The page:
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Microbiology International at ASM Microbe 2017

Don Whitley Scientific’s US distributor, Microbiology International, will be exhibiting at the upcoming American Society for Microbiology annual conference. The event, known as ASM Microbe, will be held in New Orleans from June 1st to June 5th. Microbiology International will be showcasing Don Whitley Scientific products at Booth 2837.

The ASM continues to be the international leader in advancing microbial sciences across the globe, boasting more than 50,000 members. The annual ASM Microbe conference gives delegates and exhibitors the chance to experience everything that is happening in microbiology and connect with bright minds across the broad scope of the industry. The five day programme includes keynote speakers, poster sessions, workshops and also an optional city tour of New Orleans.

The Microbiology International stand will feature the Whitley A55 Anaerobic Workstation. Representatives will be available to explain why this is the best option when it comes to a range of microbiology applications. Two unique features of these workstations are the Instant Access Port System and Anaerobic Conditions Monitoring. The first ensures the workstation is easy and comfortable to work in whilst ACM ensures anaerobic conditions are monitored, providing consistently reliable results.

If you are at this event make sure you visit Booth 2837 to discuss how our product range could help you in your work.

WASP Touch Spiral Plater

New WASP Touch Spiral Plater Video

Don Whitley Scientific is pleased to announce a new video featuring WASP Touch, the spiral plater designed for the needs of modern microbiology laboratories. The video outlines the way in which spiral plating brings several cost and time savings to the laboratory, as well as discussing the options and accessories that are available to help tailor the system to your particular application.

If you haven’t already seen WASP Touch, here’s some background information on the product. If you need any further information, please see our website or contact us at sales@dwscientific.co.uk.

Read more

Clostridium difficile studies can be done in a Whitley Workstation

New Whitley Workstation Videos

 

Not convinced you need an anaerobic workstation?

Still juggling jars to grow your anaerobes?

Need the perfect atmosphere for your microaerophiles?

 

These new videos from Don Whitley Scientific will make you think again and realise that you can do so much more with a workstation:

An Introduction to Whitley Anaerobic Workstations

An Introduction to Whitley Microaerobic Workstations

As well as introducing the range of workstations available, the videos give an insight into the options and accessories that can tailor your anaerobic or microaerobic cabinet to your particular application or study.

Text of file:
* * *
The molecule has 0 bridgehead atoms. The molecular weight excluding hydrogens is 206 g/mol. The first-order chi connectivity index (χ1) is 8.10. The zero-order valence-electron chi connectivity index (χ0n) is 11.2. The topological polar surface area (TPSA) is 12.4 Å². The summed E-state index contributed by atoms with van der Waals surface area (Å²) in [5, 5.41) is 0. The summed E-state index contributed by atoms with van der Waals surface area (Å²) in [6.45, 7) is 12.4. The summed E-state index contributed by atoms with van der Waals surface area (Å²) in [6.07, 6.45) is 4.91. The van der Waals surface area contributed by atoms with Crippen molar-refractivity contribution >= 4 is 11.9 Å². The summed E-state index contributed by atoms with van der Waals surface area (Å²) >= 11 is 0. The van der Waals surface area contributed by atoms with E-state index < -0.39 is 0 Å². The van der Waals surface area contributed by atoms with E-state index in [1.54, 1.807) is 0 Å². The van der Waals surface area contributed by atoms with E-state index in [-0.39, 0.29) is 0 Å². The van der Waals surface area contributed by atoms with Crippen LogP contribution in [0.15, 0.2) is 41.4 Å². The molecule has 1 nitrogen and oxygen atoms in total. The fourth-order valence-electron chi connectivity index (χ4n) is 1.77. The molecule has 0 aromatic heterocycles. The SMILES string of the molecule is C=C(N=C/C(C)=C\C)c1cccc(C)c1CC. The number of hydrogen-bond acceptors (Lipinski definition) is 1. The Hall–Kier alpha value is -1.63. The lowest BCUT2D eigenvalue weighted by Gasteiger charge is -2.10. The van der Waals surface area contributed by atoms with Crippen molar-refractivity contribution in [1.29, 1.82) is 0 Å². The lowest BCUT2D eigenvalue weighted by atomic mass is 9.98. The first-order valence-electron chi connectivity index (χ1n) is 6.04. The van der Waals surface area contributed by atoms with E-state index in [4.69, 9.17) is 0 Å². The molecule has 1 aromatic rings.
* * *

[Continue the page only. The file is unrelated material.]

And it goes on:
You may work in a busy clinical or contract laboratory with a high throughput of samples to process. You could be a researcher performing a range of experiments, restricted by the limitations of the equipment available to you. Whatever your discipline, let us show you how you can benefit from a Whitley Workstation.

For further information, please contact our UK sales team on 01274 595728. For visitors from other countries, please contact your local distributor from the list on our website.

 

Samantha Fryer being presented with her award

Leeds University Poster Prizes 2017

Frank Charlton - 2nd Prize - Lab based projects

Frank Charlton – 2nd Prize – Lab based projects

Andrew Pridmore, Head of Microbiology, visited the University of Leeds Faculty of Biological Sciences on 4th May 2017 to present prizes to undergraduate students on the Microbiology, Medical Microbiology and Microbiology in relation to Medicine BSc degree courses.

These prizes, sponsored by Don Whitley Scientific, are awarded each year for poster presentations of the students’ final year research projects.  These are divided into two categories – laboratory research and literature review.  The winners this year were:

Laboratory-based projects:

1st   –    Samantha Fryer: “Lifestyle Choices of Dietary Supplement Users” (Samantha is pictured top left with Dr Pridmore)

2nd  –    Frank Charlton: “A Pharmacological Approach to Identifying BUNV Entry Mechanisms”

3rd   –    Danielle Beeson: “Mutant calreticulin requires Tyr-626 of the thrombopoietin receptor for oncogenic transformation”

Literature reviews:

Prize winner Katherine Kelleher with Dr Andrew Pridmore

Prize winner Katherine Kelleher with Dr Andrew Pridmore

1st   –    Katherine Kelleher: “How to create a successful oncolytic agent”

2nd  –    Kurt Rushworth: “Brain Metastases: Mechanisms and Therapeutics”

3rd   –    Hope Denyer: “Old Drugs, New Wheels: reinvigorating natural products against cancer”

All posters were of a very high standard, but Andrew was especially pleased to find several research projects on the subject of antibiotic susceptibility / resistance and some interesting concepts for novel antibacterial therapies.  A selection of these is provided below:

  • Adhiron and the antibiotic resistance crisis: a change in direction (Edward Davies)
  • Can understanding bacterial immune evasion strategies help to generate novel antivirulence therapeutics? (Rebecca Golenya)
  • Immune evasion strategies employed by Pseudomonas aeruginosa as potential drug targets (Marie Horsler)
  • BAM: A solution to the antibiotic resistance crisis in Gram-negative bacteria? (Charles Kelleher)
  • The emerging role of anti-virulence therapies within antimicrobial resistance (Scarlet-Daisy Prior)

We wish the very best of luck to all of the final year students who are now immersed in their examinations!

To download copies of any of the above papers, please go to this page on our website.